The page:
Black and White and REDD All Over

Black and White and REDD All Over

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REDD stands for Reduced Emissions from Deforestation in Developing Countries. It is a big issue at the UN negotiations, because deforestation accounts for as much as 25 percent of annual greenhouse gas emissions globally.

But one of the major proposals on the table is to allow deforestation projects into the clean development mechanism – the carbon finance scheme of the Kyoto Protocol. There are several big issues with this, even beyond the basic problem that this would allow industrialized countries to buy their way out of meaningful emissions reductions at home. Additionally, this sort of scheme would encourage the “locking up” of forest areas to reduce emissions. In many developing countries, indigenous people live in and rely on forest areas, and could be kicked off their land because of these sorts of projects.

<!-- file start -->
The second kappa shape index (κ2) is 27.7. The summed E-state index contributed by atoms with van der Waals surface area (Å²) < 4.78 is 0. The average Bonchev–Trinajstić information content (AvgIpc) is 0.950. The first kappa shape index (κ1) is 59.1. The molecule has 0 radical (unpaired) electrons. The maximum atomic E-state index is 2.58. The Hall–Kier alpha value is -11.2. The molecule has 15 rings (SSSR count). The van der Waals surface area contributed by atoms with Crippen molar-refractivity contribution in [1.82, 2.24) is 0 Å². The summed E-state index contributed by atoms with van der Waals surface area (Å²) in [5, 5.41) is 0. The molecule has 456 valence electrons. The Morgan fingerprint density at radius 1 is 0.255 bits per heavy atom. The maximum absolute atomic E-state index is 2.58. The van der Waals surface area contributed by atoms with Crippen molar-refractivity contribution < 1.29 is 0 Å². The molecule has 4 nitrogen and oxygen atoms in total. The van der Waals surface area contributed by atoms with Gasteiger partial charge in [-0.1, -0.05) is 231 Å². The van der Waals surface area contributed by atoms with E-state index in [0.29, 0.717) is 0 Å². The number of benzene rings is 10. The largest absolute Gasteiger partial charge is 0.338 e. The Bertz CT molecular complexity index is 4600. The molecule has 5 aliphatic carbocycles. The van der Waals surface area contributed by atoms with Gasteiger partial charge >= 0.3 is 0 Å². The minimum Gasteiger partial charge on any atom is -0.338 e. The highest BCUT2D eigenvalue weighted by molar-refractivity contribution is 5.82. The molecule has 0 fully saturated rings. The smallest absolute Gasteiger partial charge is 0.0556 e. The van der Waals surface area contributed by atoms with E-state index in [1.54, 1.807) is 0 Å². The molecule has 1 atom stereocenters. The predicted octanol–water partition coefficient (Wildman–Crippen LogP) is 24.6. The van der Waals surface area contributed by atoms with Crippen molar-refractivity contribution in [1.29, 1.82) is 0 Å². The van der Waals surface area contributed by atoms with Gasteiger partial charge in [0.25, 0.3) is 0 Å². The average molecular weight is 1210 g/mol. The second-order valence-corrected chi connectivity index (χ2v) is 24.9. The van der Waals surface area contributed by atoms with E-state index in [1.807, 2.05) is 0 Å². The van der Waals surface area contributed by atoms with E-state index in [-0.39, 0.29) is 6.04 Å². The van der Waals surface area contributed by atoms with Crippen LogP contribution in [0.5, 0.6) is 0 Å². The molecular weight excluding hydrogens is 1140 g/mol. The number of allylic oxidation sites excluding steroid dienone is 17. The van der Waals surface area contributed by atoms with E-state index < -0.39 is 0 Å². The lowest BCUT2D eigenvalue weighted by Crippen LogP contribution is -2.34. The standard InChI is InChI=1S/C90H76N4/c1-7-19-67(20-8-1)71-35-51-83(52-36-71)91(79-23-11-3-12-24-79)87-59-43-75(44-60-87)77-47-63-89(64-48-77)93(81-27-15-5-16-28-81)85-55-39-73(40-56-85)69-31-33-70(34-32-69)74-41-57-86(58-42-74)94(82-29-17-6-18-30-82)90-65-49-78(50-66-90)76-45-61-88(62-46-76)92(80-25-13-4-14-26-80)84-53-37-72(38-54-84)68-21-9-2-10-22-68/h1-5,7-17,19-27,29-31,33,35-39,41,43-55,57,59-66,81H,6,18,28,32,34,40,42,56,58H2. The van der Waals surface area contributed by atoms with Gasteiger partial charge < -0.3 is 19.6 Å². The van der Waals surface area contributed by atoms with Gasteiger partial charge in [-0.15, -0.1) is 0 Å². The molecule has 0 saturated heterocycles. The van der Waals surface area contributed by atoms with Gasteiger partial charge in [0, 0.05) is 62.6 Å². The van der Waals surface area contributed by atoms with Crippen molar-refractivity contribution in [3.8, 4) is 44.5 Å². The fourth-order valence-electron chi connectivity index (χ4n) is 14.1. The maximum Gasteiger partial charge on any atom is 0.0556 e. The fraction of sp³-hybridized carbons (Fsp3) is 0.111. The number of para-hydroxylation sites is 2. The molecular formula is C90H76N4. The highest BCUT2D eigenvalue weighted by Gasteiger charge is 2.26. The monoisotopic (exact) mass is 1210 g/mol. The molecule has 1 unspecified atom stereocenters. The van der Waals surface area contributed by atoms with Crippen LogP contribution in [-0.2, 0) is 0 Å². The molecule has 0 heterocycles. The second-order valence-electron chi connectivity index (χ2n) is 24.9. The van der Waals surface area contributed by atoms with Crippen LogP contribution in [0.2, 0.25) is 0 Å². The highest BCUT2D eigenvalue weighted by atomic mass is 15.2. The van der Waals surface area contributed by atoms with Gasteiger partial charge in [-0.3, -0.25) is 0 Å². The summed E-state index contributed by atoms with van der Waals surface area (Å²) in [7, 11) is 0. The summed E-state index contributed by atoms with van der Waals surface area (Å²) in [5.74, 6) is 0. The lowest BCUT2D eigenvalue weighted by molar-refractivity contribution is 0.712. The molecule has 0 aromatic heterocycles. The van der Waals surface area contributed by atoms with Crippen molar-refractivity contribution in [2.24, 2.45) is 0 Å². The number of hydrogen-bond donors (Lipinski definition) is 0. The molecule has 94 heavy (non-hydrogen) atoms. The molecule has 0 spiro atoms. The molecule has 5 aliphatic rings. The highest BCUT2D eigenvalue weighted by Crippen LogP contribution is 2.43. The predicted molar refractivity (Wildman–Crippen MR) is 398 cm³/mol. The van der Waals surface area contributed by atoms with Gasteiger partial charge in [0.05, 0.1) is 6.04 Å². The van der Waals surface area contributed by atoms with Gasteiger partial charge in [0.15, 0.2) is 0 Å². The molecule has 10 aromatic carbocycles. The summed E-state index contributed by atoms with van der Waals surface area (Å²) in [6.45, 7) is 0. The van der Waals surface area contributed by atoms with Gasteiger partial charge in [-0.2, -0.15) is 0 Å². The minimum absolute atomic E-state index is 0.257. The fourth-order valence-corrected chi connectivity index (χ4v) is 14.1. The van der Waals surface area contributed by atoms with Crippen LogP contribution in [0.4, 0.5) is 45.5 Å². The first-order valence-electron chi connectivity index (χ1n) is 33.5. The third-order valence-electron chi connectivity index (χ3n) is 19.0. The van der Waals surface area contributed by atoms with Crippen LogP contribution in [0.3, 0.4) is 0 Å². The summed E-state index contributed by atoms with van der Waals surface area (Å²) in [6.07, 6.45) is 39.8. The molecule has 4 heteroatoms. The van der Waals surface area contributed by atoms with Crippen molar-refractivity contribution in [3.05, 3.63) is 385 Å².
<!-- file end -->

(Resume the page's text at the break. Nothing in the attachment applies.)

These schemes are also set up, again, to benefit large forestry and agricultural corporations. In Indonesia, these corporations have concessions covering more than 130 million acres of forest land. Incentives from REDD could promote investments in monoculture tree plantations or palm plantations, which raise environmental concerns with chemical use and water depletion, in addition to severely threatening biodiversity.

And not surprisingly, the World Bank is at it again. They are unveiling a Forest Carbon Partnership Facility during these meetings that would promote exactly these projects.

Instead, developing countries should be encouraged and supported financially to focus on strengthening currently weak conservation policies and institutions, and in addressing corruption and lack of enforcement. Governments should also be encouraged to enact bans or moratoria on industrial logging and forest conversion, particularly in old growth forests.